Don’t know much about the 1918 Spanish flu pandemic that claimed the lives of an estimated 100 million worldwide? Look no further than Kenneth C. Davis’s More Deadly Than War: The Hidden History of the Spanish Flu and the First World War, published this month by Henry Holt. Aimed at readers 10–14 and illustrated with patriotic period posters and archival photos, the book chronicles the parallel stories of the pandemic and WWI, a devastating concurrence that Davis labels “twin catastrophes.” The book joins the author’s Hidden History series for young readers, which launched in 2008 with America’s Hidden History: Untold Tales of the First Pilgrims, Fighting Women, and Forgotten Founders Who Shaped a Nation and had its roots in his bestselling Don’t Know Much About books for adults. PW asked Davis about the genesis of his writing career and move into children’s books, and what sparked his most recent foray into hidden history.

Looking back at your own timeline, what was your initial impetus for writing Don’t Know Much About History?

I wanted to make history more fun for people who thought history was all dates, battles, and speeches. I had always approached history as real stories about real people—which to me is fascinating. In Don’t Know Much About History, I opted to use this as a focus, and to provide a lot of information in a digestible, conversational way to prove to people that history isn’t necessarily the version that they got—and maybe hated—in high school.

Obviously the success of that 1990 book spawned a robust series spanning a wide array of subjects. What then precipitated your shift to writing for kids?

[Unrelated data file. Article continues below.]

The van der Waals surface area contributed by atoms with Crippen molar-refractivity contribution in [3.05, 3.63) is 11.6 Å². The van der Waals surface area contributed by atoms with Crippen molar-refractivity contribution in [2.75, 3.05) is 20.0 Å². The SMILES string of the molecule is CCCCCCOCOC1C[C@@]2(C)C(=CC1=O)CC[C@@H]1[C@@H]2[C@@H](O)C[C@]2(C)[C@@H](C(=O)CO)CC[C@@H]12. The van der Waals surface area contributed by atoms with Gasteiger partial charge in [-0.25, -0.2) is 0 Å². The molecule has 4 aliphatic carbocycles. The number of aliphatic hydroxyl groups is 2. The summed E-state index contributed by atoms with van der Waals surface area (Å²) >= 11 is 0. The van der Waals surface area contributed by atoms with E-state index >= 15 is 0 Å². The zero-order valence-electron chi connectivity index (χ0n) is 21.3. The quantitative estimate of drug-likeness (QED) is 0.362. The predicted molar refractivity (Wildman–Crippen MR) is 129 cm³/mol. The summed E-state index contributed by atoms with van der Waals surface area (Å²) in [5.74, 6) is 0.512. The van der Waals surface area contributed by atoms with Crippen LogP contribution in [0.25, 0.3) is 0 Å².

It was, in part, wanting to stretch my wings a bit as a writer—I knew I was ready to do something else. I have always loved narrative nonfiction as a reader, and in my research for the Don’t Know Much About books I’d come across so many stories that school books had left out—untold tales we should know about but had never heard. What we learned in school was a whitewashed version, and I realized that the real story is much more interesting than the hokey stories we tell children about cherry trees and the like.

In spring 2011, when the 150th anniversary of the Civil War was approaching, I was asked, as the author of Don’t Know Much About the Civil War, if I’d be interested in Skyping with upper middle-grade and high-school classrooms to talk about the war. So I did, and I realized I was getting tremendous satisfaction talking to this age group—the kids were so interesting and curious and aware. So I rather accidentally discovered I wanted to write for kids!

Another inspiration, I think, is that over the years, I’ve discovered that many teachers use the Don’t Know Much About books in their classroom curricula or for supplemental reading. And I’ve also heard teachers say that they’d become history teachers because of my books. It is a great honor to hear that.

What ignited your interest in writing about the Spanish flu and World War I?